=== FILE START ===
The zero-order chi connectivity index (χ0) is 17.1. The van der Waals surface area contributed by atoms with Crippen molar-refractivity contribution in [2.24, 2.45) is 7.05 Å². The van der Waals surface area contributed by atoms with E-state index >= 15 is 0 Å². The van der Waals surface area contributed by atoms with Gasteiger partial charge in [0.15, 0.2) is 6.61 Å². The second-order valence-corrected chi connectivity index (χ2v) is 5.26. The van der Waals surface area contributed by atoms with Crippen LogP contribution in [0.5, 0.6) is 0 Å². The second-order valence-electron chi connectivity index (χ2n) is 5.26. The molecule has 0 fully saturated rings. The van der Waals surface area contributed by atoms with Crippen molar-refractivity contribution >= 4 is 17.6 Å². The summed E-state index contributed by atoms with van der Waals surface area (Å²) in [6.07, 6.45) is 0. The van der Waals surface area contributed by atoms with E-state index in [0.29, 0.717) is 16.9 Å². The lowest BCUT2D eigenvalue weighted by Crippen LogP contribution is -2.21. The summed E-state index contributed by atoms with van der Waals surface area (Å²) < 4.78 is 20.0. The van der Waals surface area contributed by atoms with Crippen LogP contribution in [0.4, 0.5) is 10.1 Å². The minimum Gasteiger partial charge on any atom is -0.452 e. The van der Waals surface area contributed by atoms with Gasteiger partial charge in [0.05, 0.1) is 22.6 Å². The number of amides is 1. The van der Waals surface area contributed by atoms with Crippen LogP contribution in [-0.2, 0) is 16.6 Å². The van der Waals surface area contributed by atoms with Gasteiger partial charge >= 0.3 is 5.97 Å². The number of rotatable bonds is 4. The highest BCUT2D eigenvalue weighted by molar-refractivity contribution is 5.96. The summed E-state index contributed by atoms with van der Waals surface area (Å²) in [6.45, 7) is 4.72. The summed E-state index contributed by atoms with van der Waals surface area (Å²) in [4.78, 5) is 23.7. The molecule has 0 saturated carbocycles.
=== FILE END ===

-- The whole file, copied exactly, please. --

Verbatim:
The zero-order chi connectivity index (χ0) is 17.1. The van der Waals surface area contributed by atoms with Crippen molar-refractivity contribution in [2.24, 2.45) is 7.05 Å². The van der Waals surface area contributed by atoms with E-state index >= 15 is 0 Å². The van der Waals surface area contributed by atoms with Gasteiger partial charge in [0.15, 0.2) is 6.61 Å². The second-order valence-corrected chi connectivity index (χ2v) is 5.26. The van der Waals surface area contributed by atoms with Crippen LogP contribution in [0.5, 0.6) is 0 Å². The second-order valence-electron chi connectivity index (χ2n) is 5.26. The molecule has 0 fully saturated rings. The van der Waals surface area contributed by atoms with Crippen molar-refractivity contribution >= 4 is 17.6 Å². The summed E-state index contributed by atoms with van der Waals surface area (Å²) in [6.07, 6.45) is 0. The van der Waals surface area contributed by atoms with E-state index in [0.29, 0.717) is 16.9 Å². The lowest BCUT2D eigenvalue weighted by Crippen LogP contribution is -2.21. The summed E-state index contributed by atoms with van der Waals surface area (Å²) < 4.78 is 20.0. The van der Waals surface area contributed by atoms with Crippen LogP contribution in [0.4, 0.5) is 10.1 Å². The minimum Gasteiger partial charge on any atom is -0.452 e. The van der Waals surface area contributed by atoms with Gasteiger partial charge in [0.05, 0.1) is 22.6 Å². The number of amides is 1. The van der Waals surface area contributed by atoms with Crippen LogP contribution in [-0.2, 0) is 16.6 Å². The van der Waals surface area contributed by atoms with Gasteiger partial charge >= 0.3 is 5.97 Å². The number of rotatable bonds is 4. The highest BCUT2D eigenvalue weighted by molar-refractivity contribution is 5.96. The summed E-state index contributed by atoms with van der Waals surface area (Å²) in [6.45, 7) is 4.72. The summed E-state index contributed by atoms with van der Waals surface area (Å²) in [4.78, 5) is 23.7. The molecule has 0 saturated carbocycles.